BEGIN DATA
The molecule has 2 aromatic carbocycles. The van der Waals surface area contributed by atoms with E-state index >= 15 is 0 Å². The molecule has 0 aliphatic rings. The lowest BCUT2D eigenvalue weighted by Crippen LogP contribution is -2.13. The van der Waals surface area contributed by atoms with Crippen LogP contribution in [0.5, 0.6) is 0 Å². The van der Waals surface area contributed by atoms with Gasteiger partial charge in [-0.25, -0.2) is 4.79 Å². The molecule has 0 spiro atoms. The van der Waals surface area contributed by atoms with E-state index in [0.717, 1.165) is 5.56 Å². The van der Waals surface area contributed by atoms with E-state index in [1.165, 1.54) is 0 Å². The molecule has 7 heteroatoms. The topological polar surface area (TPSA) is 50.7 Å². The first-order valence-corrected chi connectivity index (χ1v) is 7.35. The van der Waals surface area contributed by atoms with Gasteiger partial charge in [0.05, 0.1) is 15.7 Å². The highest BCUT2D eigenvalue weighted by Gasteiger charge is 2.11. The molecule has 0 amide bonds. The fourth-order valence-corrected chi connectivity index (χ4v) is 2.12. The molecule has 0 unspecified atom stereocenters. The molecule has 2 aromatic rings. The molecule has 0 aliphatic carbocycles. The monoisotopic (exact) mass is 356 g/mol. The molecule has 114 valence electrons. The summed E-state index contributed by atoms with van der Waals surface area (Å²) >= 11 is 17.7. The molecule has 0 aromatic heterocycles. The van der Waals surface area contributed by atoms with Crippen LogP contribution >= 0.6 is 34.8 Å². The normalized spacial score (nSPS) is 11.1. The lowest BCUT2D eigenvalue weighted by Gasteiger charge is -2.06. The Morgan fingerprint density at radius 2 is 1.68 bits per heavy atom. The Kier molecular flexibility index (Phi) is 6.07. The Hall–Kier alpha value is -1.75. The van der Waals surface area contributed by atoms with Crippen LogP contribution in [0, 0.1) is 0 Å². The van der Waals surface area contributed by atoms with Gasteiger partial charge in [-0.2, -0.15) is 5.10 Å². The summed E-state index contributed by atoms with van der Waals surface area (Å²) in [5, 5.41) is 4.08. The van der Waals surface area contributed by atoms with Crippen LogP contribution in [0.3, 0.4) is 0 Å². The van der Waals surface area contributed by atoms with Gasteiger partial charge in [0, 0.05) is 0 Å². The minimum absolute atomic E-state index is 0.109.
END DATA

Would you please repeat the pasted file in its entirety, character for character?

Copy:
The molecule has 2 aromatic carbocycles. The van der Waals surface area contributed by atoms with E-state index >= 15 is 0 Å². The molecule has 0 aliphatic rings. The lowest BCUT2D eigenvalue weighted by Crippen LogP contribution is -2.13. The van der Waals surface area contributed by atoms with Crippen LogP contribution in [0.5, 0.6) is 0 Å². The van der Waals surface area contributed by atoms with Gasteiger partial charge in [-0.25, -0.2) is 4.79 Å². The molecule has 0 spiro atoms. The van der Waals surface area contributed by atoms with E-state index in [0.717, 1.165) is 5.56 Å². The van der Waals surface area contributed by atoms with E-state index in [1.165, 1.54) is 0 Å². The molecule has 7 heteroatoms. The topological polar surface area (TPSA) is 50.7 Å². The first-order valence-corrected chi connectivity index (χ1v) is 7.35. The van der Waals surface area contributed by atoms with Gasteiger partial charge in [0.05, 0.1) is 15.7 Å². The highest BCUT2D eigenvalue weighted by Gasteiger charge is 2.11. The molecule has 0 amide bonds. The fourth-order valence-corrected chi connectivity index (χ4v) is 2.12. The molecule has 0 unspecified atom stereocenters. The molecule has 2 aromatic rings. The molecule has 0 aliphatic carbocycles. The monoisotopic (exact) mass is 356 g/mol. The molecule has 114 valence electrons. The summed E-state index contributed by atoms with van der Waals surface area (Å²) >= 11 is 17.7. The molecule has 0 aromatic heterocycles. The van der Waals surface area contributed by atoms with Crippen LogP contribution >= 0.6 is 34.8 Å². The normalized spacial score (nSPS) is 11.1. The lowest BCUT2D eigenvalue weighted by Gasteiger charge is -2.06. The Morgan fingerprint density at radius 2 is 1.68 bits per heavy atom. The Kier molecular flexibility index (Phi) is 6.07. The Hall–Kier alpha value is -1.75. The van der Waals surface area contributed by atoms with Crippen LogP contribution in [0, 0.1) is 0 Å². The van der Waals surface area contributed by atoms with Gasteiger partial charge in [-0.2, -0.15) is 5.10 Å². The summed E-state index contributed by atoms with van der Waals surface area (Å²) in [5, 5.41) is 4.08. The van der Waals surface area contributed by atoms with Crippen LogP contribution in [0.3, 0.4) is 0 Å². The van der Waals surface area contributed by atoms with Gasteiger partial charge in [0, 0.05) is 0 Å². The minimum absolute atomic E-state index is 0.109.